Laptop stolen with 39,000 Blue Cross physicians information


Once again the health care industry is struggling to maintain control over sensitive information. The Boston Globe reported this week that the largest health insurer in Massachusetts, the Blue Cross and Blue Shield association, had to warn 39,000 of it's physicians about the loss of a laptop which contained confidential health information.

Jeff Smokler, national Blue Cross-Blue Shield spokesman, said the insurance giant - roughly 90 percent of physicians nationwide are in its network - encrypts all of its information on company computers, but an employee who was authorized to have the information violated company rules by downloading an unencrypted version onto a personal laptop. The laptop was stolen after the employee left headquarters with it.

This is a perfect example of how Oracle IRM can help create a complete security solution from the database through to documents on the desktop. Using encryption in the database, on the network communication and even on computers part of your organization still leaves you exposed when content is downloaded into documents that can ultimately reside beyond your control. After incidents like the above, many people start implementing hard disk and operating system encryption which only protect the the document at rest. For a complete document and email solution you want to place the encryption at the document level so that no matter where it travels, it is always secure. Oracle IRM uses a combination of industry standard encryption with powerful persistent rights control to ensure that confidential information, such as patient and physician data, can only be accessed by authorized users.

Even when the information is on a stolen laptop, nobody can access data in documents and emails unless they have been given rights on the Oracle IRM server. In this case an employee violated the rules and copied data to a personal laptop, there may well have been legitimate reasons for doing so. Users want to be able to access information in a variety of ways, people these days are used to very collaborative online environments where it doesn't matter what computer you use, you should have access to your information. Oracle IRM allows your users to copy confidential content to even personal machines and you still retain control over not only their ability to open the document, but also if they can print, edit or copy and paste the information.

Another crucial element of a complete security solution would be to ensure that the information downloaded from applications is secured by IRM at source. Oracle IRM has a very extensive, yet simple API which allows companies to encrypt and secure information at the point where a user downloads it by integrating IRM with the application. A good example of this is our integration with the Oracle content management system.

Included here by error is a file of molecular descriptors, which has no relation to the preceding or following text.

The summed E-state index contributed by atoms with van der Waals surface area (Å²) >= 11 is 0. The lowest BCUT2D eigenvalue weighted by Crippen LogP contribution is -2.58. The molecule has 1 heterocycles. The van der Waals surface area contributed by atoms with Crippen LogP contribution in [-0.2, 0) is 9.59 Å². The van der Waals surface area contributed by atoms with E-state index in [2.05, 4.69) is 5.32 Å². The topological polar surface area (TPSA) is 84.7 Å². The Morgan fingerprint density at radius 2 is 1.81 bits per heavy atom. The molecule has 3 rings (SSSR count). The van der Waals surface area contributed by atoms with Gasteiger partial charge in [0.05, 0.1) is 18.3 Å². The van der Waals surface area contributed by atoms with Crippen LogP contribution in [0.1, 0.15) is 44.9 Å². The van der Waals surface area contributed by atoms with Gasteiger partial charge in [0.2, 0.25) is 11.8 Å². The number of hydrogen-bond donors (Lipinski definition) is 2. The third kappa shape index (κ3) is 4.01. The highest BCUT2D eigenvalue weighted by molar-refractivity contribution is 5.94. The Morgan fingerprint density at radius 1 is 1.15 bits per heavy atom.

Oracle have also spent just as much time in developing an easy user experience as they have in making the technology secure. This means Oracle IRM can be deployed not only to protect your information at the point it's exported from the database in a document, but also to be relatively transparent to the end user. People often don't realize the document has been secured until they try to print or take a screen shot.


This is the perfect example of why cloud computing offers more robust security than current environments. Employees need ubiquitous access to their data so they keep it on their laptops or a thumb drive - this is the worst possible scenario. This doesn't happen if you utilize a contemporary cloud computing vendor like Google, or PracticeFusion.

Posted by Joe Tierney on October 05, 2009 at 02:01 AM PDT #

Actually Joe I don't think that cloud computing offers a stronger security solution at all, it simply moves the problem to another place. Infact, with cloud computing you now place your security in the hands of others and lose even more control. Google docs recently exposed a huge security bug in it's online documents service, if this was an enterprise secure content solution I would have had little control over such incidents. Using Oracle IRM to protect your content, you maintain the server which issues rights to content and it doesn't matter where those documents ultimately reside because you have the control. We have partners who implement Oracle IRM as part of their SaaS online document security solutions but this doesn't make it any more secure than organizations running the service themselves, they still have to rely on the SaaS providers to maintain and secure the system appropriately.

Posted by Simon Thorpe on October 05, 2009 at 06:42 AM PDT #

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Oracle IRM protects and tracks your sensitive information no matter where it goes. It combines business friendly encryption with role based usage rights and auditing.

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